My writing has taught me that life should be labeled: “WARNING! Frustration and failure come standard.” I know I have a good book; a professional agent spent six months of her time and free editorial advice on it. The finished product simply wasn’t right for her contacts in the industry at the time. That’s the way it goes. The publishing world contains only a miniscule sample of the outside forces steering the tide in the real world, so I know I’m in for many more disappointments as I grow up. But as long as I stay flexible and don’t expect everything to always be fair and easy, I have the confidence to handle any challenge that comes my way. Bring it on.

* * *

This second essay is a hilarious load of garbage, and I’m not just saying that in hindsight — I knew it was garbage at the time that I wrote it. But it wasn’t entirely my fault, because the topic was garbage: “Imagine yourself graduating from our program, four years from now. How have you grown, what have you gained, etc.”

When I was venting to a friend that I honestly have no idea where I’ll be in 4 years so how could I possibly write this stupid essay, she replied, “I don’t know how to say this, but — don’t be afraid to lie?” Hence the beautiful bs you are about to read.
* * *

To paraphrase Douglas Adams: The world is a mind-bogglingly huge place. It is big and chaotic and, worst of all, there is so much in it. So much to experience, so much to learn, so much culture to absorb, news to track, people to meet, plays to see, books to read, books to write…I remember how I couldn’t wait to get in the thick of it. Fresh from my year in Israel, my identity solidifying by the day, I arrived at Macaulay Honors College ready for anything, and I was not disappointed.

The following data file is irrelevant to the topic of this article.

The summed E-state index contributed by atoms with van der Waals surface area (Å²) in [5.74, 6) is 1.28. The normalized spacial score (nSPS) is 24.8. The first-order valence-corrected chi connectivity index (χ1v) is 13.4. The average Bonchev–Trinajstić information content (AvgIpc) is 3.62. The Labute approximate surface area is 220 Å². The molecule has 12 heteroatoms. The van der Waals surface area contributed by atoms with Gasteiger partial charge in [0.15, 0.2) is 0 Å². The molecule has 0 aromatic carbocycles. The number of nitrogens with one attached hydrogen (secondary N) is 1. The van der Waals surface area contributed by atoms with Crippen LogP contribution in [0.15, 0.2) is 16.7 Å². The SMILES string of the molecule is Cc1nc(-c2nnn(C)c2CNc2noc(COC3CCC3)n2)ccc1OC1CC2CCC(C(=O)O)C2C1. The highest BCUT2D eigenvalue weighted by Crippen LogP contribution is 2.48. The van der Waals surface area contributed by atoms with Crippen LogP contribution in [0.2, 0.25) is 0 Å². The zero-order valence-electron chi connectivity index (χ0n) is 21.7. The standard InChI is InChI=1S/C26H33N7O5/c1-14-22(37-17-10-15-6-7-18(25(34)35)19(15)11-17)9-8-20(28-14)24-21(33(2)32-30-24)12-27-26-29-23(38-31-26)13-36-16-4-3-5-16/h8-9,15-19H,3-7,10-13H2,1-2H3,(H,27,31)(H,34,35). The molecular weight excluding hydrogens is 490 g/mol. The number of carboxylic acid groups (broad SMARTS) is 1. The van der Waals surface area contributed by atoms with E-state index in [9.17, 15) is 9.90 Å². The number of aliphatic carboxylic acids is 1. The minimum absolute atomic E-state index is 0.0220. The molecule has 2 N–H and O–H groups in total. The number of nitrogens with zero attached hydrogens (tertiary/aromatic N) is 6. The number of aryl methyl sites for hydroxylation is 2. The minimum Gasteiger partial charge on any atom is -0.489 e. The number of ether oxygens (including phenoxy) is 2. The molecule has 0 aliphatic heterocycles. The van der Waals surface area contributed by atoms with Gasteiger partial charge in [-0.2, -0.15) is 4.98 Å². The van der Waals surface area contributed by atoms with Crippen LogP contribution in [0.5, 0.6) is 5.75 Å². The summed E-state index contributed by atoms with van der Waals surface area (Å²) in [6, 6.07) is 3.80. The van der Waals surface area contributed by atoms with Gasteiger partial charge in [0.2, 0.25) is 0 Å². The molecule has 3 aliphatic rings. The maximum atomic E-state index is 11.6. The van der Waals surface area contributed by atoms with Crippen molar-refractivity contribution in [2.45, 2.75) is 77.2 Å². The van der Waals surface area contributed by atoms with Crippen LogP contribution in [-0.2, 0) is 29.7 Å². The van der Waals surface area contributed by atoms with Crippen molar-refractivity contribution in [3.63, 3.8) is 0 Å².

I’ve always known that the best, most insightful writers draw on experience, not simply imagination or cold knowledge. The latter two help, but the deeper the well of experience, the greater and more nuanced the writing becomes. No matter how imaginative or well-read I was as an 18-year-old, there is only so much experience a Queens-dwelling, yeshiva-attending, orthodox rabbi’s daughter can have, which isn’t necessarily a bad thing–not all experiences are good ones–but it is limiting.

After four years in a program that exposes me to numerous cultural elements and a widely varied student body, I have been able to broaden my scope, re-awaken forgotten interests, and most vitally, grasp new aspects of topics ranging from theater to archaeology to civil rights. Every piece contributes to my understanding of the world and my strength as a writer, not to mention my growth as a human being.